Amazon Misses Q2 Profit Estimates, Halts Its Climb Back to $1 Trillion Valuation

E-commerce giant fails to hit Wall Street’s projections, despite posting earnings of $2.6 billion


Amazon’s push to becoming a $1 trillion company once again hit a speed bump on Thursday, with the e-commerce giant narrowly missing Wall Street’s earnings estimates when it reported its Q2 financial results — sending the company’s stock down slightly in the process.

Amazon reported earnings of $5.22 per share, equalling a profit $2.6 billion but falling short of analyst estimates of $5.57 EPS. The company’s sales increased 20% year-over-year, hitting $63.4 billion in revenue, good enough to top analyst projections by about $1 billion.

This was Amazon’s first report since the company set aside about $800 million to speed up its deliveries to Prime members.

“Customers are responding to Prime’s move to one-day delivery — we’ve received a lot of positive feedback and seen accelerating sales growth,” Amazon CEO Jeff Bezos said in a statement.  “Free one-day delivery is now available to Prime members on more than ten million items, and we’re just getting started.”

Amazon shares dipped 2.8% in early after-hours trading, hitting $1,918 per share. Seattle-based Amazon, which became the second company ever to hit the $1 trillion valuation mark last year, had nearly reached the milestone again heading into Thursday, with a market cap of $971 billion. The after-hours dip appears to have paused its march back towards the $1 trillion mark, at least for now. Before earnings, Amazon’s stock price had climbed nearly 30% since the beginning of the year.

The increased focus on quick shipping came wasn’t cheap; Amazon’s shipping costs swelled 36% year-over-year to $8.1 billion during Q2.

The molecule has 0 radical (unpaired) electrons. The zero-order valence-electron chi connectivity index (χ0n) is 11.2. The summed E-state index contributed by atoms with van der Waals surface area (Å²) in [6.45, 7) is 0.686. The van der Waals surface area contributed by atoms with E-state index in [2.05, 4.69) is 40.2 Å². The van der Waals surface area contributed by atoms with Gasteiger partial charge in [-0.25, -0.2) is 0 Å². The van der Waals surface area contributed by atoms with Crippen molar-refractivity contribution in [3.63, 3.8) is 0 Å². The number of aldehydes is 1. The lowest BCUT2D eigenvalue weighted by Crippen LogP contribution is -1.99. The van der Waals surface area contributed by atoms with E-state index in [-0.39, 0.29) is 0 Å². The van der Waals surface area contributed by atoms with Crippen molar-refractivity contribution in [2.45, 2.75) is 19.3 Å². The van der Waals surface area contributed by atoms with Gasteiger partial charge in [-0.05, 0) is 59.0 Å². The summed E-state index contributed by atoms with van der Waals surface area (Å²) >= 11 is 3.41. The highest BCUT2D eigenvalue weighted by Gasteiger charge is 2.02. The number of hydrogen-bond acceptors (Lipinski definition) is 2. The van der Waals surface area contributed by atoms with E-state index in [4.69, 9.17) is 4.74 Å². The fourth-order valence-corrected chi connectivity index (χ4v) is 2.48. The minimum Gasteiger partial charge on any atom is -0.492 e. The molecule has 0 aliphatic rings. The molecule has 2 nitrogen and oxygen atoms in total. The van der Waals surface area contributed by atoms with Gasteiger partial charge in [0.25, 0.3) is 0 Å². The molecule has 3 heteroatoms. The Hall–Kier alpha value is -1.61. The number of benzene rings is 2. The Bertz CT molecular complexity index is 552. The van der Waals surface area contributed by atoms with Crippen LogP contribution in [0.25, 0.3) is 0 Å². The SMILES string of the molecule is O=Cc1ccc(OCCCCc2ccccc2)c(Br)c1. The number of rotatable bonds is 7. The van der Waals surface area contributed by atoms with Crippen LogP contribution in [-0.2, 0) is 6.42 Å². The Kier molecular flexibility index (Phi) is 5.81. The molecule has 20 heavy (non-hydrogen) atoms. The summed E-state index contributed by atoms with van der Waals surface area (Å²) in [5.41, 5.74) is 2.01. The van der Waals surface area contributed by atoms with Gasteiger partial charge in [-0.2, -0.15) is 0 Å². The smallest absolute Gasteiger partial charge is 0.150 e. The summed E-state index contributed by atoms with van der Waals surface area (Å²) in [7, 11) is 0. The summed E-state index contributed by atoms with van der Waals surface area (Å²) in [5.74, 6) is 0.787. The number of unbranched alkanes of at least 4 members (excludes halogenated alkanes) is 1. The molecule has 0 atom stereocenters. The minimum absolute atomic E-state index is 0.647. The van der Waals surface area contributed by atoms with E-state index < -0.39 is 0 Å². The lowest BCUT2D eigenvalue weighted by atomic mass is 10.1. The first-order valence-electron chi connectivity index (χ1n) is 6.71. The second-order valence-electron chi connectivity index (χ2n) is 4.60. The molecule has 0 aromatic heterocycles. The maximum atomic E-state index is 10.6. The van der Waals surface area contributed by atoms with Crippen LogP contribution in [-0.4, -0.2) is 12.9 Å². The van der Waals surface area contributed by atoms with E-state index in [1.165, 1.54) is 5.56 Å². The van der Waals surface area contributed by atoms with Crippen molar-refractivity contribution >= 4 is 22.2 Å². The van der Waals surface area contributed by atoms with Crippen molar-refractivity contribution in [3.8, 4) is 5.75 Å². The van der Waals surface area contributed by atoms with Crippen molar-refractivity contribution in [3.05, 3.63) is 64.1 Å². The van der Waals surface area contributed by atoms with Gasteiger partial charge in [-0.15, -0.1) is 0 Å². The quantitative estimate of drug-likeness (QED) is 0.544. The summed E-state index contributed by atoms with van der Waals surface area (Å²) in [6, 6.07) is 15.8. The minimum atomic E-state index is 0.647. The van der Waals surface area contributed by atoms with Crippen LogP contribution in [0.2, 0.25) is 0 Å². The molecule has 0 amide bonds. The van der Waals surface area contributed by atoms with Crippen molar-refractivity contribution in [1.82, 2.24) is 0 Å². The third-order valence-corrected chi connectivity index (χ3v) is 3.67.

Amazon did not provide an update on how many Prime members it has. The company said in April 2018 it had more than 100 million global Prime members, who spend $119 annually for faster shipping, Prime Video, and other perks.

Earlier this month, Amazon Studios grabbed 47 Emmy nominations, more than doubling its total from a year ago. “The Marvelous Mrs. Maisel,” starring Rachel Brosnahan and Alex Borstein, led the pack with 20 nominations. Last week, Amazon Studios brought in Elaine Paul as its new chief financial officer, bringing her over from Hulu, where she held the same position. And on Wednesday, the studio signed “Jack Ryan” star John Krasinski to a three-year first-look TV deal.

In April, Amazon put an end to its lingering streaming feud with Google, bringing its Prime Video app to Chromecast, while Google-owned YouTube returned to Fire TV. The agreement brought an end to one of the tech world’s most notorious clashes. At one point, Amazon stopped selling Chromecast devices, before softening its stance late last year. And at the end of 2017, Google pulled YouTube from Amazon’s Fire TV and Echo Show.

The Justice Department announced earlier this week it will look at anti-competitive practices among several major tech companies. Although Amazon was not specifically mentioned by the Department, the review could open the company up to increased scrutiny.

Amazon will hold a call to discuss its earnings at 2:30 p.m. PST on Thursday.